By Jim Angell, Cowboy State Daily
The statewide health orders that closed some businesses to prevent the spread of coronavirus will be allowed to expire in one week, creating an opportunity for the state’s restaurants and bars to operate with some safeguards, Gov. Mark Gordon said Thursday.
Gordon, speaking during a news conference, said he will allow the rules he put in place in mid-March that closed restaurants, bars and other businesses likely to draw more than 10 people to expire on May 15.
After that, restaurants, bars and similar businesses will be allowed to open if they follow certain safeguards to protect against a resurgence of coronavirus, he said.
“This is not a simple return to the old way of doing business before this pandemic began,” he said. “This is the way we reawaken our economy and we move forward.”
The state began relaxing its restrictions on businesses last week, first allowing businesses that provide personal services, such as hair salons and massage therapists, to resume business as long as they observe social distancing guidelines.
Counties have also been able to ask the state for exemptions to the public health orders and so far, 13 variance requests have been approved, most of them to allow restaurants and bars to reopen. All of the variances require similar safeguards, including limiting tables to six people, making sure all tables are six feet apart, requiring servers to wear face masks, requiring businesses to be disinfected several times a day and requiring all employees to be screened for coronavirus symptoms.
Gordon said bars and restaurants opening after May 15 will have to operate under the same guidelines.
He added, however, that the whether the rules will continue to be relaxed will depend on statewide data, such as how many new coronavirus cases are reported.
Gordon and Dr. Alexia Harrist, the state’s public health officer, said information gathered from the restaurants and bars that have already resumed operation under the variances approved for the counties will help the state determine how to proceed with relaxing all of the restrictions.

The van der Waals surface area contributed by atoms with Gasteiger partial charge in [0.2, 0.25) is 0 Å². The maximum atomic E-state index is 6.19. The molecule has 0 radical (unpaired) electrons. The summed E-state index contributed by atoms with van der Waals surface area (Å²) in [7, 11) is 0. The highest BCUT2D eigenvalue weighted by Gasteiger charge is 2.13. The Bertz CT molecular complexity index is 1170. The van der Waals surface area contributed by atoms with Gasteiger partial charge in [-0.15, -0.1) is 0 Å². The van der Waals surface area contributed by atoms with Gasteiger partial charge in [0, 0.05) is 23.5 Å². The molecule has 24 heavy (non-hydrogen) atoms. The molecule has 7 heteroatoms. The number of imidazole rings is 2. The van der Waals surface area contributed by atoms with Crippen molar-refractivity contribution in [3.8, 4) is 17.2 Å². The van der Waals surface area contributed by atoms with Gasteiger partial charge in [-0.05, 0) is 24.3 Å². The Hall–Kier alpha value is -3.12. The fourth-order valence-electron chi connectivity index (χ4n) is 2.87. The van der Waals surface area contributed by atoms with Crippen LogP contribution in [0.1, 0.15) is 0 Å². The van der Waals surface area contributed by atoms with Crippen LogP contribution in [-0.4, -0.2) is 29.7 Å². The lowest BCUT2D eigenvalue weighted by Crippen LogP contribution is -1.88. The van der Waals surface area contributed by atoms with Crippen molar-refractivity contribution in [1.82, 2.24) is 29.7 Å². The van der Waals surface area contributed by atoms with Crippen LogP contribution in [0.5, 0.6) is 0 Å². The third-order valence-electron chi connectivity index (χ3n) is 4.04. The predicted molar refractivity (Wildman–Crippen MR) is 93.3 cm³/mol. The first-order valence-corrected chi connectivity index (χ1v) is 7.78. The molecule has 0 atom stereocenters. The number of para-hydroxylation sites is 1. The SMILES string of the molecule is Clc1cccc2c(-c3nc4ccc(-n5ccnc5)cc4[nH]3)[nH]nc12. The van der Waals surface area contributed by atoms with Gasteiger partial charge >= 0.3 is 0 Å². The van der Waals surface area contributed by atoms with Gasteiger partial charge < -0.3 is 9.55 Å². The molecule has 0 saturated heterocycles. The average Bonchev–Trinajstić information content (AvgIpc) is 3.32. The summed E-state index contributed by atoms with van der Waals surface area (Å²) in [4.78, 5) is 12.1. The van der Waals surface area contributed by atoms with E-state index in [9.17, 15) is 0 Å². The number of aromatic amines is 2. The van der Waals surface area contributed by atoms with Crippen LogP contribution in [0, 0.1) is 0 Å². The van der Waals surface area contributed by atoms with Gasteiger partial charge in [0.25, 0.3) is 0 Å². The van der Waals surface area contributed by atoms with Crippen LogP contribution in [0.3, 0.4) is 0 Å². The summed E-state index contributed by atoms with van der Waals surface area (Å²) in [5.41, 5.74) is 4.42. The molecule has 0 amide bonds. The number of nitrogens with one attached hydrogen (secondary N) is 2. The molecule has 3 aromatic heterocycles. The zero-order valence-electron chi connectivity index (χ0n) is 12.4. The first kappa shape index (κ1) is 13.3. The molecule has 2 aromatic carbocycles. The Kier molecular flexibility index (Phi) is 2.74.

Gordon said he would also be examining the public health order that limited public gatherings to fewer than 10 people, a move that would allow churches to resume services and movie theaters to reopen if social distancing guidelines are observed.
Also during the news conference, Gordon signed a proclamation calling Wyoming’s Legislature to a special session on May 15.
Gordon said plans call for the session to be conducted electronically and for proceedings to be anchored at the Capitol in Cheyenne.
The Legislature is to look at several measures, including bills that would outline how the state will spend $1.25 billion in federal assistance received as part of the coronavirus relief program approved by Congress.
Gordon said the public could watch legislative proceedings by the Zoom video meeting application and added that under plans currently being considered, only legislators and staff members will be allowed in the Capitol for the session. Under current plans, members of the media would not be allowed inside the building.
“This session will be conducted on a digital platform and there will be ways for reporters to be able to cover this,” he said. “I don’t believe it’s anybody’s intent to exclude reporters or the public from this.”